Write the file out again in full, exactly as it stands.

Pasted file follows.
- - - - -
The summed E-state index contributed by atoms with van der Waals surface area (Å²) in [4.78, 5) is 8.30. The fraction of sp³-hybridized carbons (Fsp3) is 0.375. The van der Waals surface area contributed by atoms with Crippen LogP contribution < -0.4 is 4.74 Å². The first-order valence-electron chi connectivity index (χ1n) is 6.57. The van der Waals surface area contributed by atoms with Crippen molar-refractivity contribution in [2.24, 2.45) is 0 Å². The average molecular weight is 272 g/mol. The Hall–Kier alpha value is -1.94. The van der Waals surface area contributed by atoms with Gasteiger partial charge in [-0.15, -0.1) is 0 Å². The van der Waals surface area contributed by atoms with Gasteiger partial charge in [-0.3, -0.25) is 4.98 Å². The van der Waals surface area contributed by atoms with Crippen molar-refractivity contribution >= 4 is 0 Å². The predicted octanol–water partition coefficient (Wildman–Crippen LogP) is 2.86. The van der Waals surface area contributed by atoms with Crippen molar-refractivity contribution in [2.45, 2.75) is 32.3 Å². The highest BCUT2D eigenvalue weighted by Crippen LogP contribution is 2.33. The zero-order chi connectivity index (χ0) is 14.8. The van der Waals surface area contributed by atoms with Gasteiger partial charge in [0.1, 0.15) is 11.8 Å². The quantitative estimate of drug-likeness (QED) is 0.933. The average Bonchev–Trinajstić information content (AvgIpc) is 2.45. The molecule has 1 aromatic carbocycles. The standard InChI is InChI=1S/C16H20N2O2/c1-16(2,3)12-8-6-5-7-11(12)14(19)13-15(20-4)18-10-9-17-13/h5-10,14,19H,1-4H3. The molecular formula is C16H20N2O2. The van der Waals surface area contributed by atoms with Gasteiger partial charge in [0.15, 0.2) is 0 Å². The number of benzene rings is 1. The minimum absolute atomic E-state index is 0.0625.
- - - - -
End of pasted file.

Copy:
The summed E-state index contributed by atoms with van der Waals surface area (Å²) in [4.78, 5) is 8.30. The fraction of sp³-hybridized carbons (Fsp3) is 0.375. The van der Waals surface area contributed by atoms with Crippen LogP contribution < -0.4 is 4.74 Å². The first-order valence-electron chi connectivity index (χ1n) is 6.57. The van der Waals surface area contributed by atoms with Crippen molar-refractivity contribution in [2.24, 2.45) is 0 Å². The average molecular weight is 272 g/mol. The Hall–Kier alpha value is -1.94. The van der Waals surface area contributed by atoms with Gasteiger partial charge in [-0.15, -0.1) is 0 Å². The van der Waals surface area contributed by atoms with Gasteiger partial charge in [-0.3, -0.25) is 4.98 Å². The van der Waals surface area contributed by atoms with Crippen molar-refractivity contribution >= 4 is 0 Å². The predicted octanol–water partition coefficient (Wildman–Crippen LogP) is 2.86. The van der Waals surface area contributed by atoms with Crippen molar-refractivity contribution in [2.45, 2.75) is 32.3 Å². The highest BCUT2D eigenvalue weighted by Crippen LogP contribution is 2.33. The zero-order chi connectivity index (χ0) is 14.8. The van der Waals surface area contributed by atoms with Gasteiger partial charge in [0.1, 0.15) is 11.8 Å². The quantitative estimate of drug-likeness (QED) is 0.933. The average Bonchev–Trinajstić information content (AvgIpc) is 2.45. The molecule has 1 aromatic carbocycles. The standard InChI is InChI=1S/C16H20N2O2/c1-16(2,3)12-8-6-5-7-11(12)14(19)13-15(20-4)18-10-9-17-13/h5-10,14,19H,1-4H3. The molecular formula is C16H20N2O2. The van der Waals surface area contributed by atoms with Gasteiger partial charge in [0.15, 0.2) is 0 Å². The number of benzene rings is 1. The minimum absolute atomic E-state index is 0.0625.